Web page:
It’s always a good first step to look inward and consider your motivations for wanting to learn a language. This is what I like to call your why and it’s the most fundamental driving force behind your decision-making process. Ask yourself why you’re learning a new language or what’s your key purpose.
What first spurred the motivation to learn a new language? When did that decision first pop into your mind? Was it from a movie, a comment from a friend or are you simply searching for a new challenge?
To help with this process it can be a great strategy to consider the two P’s of purpose, practical and passion.
Practical: If you’ve decided to learn a new language for more practical purposes such as job options, cognitive benefits, improvements in brain health or general self-improvement then this may affect your choice of language.
If this is the case, you may want to consider learning a globally used language such as Mandarin, French, Spanish, etc.
Learning one of these languages has an added benefit in that there’s generally a wider range of resources and materials available to you to choose from.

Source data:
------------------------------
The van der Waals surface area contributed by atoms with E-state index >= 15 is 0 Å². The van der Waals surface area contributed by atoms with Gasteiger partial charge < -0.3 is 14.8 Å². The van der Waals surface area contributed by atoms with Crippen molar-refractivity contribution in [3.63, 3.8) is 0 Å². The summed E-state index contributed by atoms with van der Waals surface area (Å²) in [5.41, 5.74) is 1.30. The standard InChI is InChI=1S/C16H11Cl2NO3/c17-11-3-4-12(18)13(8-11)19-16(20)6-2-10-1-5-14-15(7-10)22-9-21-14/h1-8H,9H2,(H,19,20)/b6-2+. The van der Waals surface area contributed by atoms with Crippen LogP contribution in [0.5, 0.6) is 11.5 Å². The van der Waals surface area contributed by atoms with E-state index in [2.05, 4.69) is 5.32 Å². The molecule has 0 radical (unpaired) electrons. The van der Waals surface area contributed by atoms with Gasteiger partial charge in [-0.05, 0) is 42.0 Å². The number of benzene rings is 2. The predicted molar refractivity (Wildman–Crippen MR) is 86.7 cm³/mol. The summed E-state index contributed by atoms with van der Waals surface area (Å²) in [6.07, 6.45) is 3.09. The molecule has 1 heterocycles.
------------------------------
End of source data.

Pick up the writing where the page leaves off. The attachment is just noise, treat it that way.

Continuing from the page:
Passion: If you’re learning a language from a place of passion then it may be for a reason such as love of another culture, travel or a desire to meet new people from around the globe.
In this case, you may want to develop skills in a language with fewer speakers because you’re truly passionate about the culture and language. It could also be the case that you learn a more obscure or lesser-known language.
A great strategy to decide on a language is to open a world map and let your mind wander a little. Consider a location you’ve always wanted to visit or a dream holiday destination. Then imagine yourself in that location speaking the language. If this brings a smile to your face then perhaps you’ve found the right language!
Both: Of course, your decision to learn a new language may also come from a combination of the two Ps of purpose. You can certainly have a desire to learn a globally spoken language for practical reasons and have a deep passion for developing proficiency in it.
The difficulty of the language
You may also want to consider the difficulty of a language when setting a language learning goal. If you’re required to learn a language for a job then you may not have a choice. However, if you’re learning a new language out of passion then you may be able to choose an easier option to get started.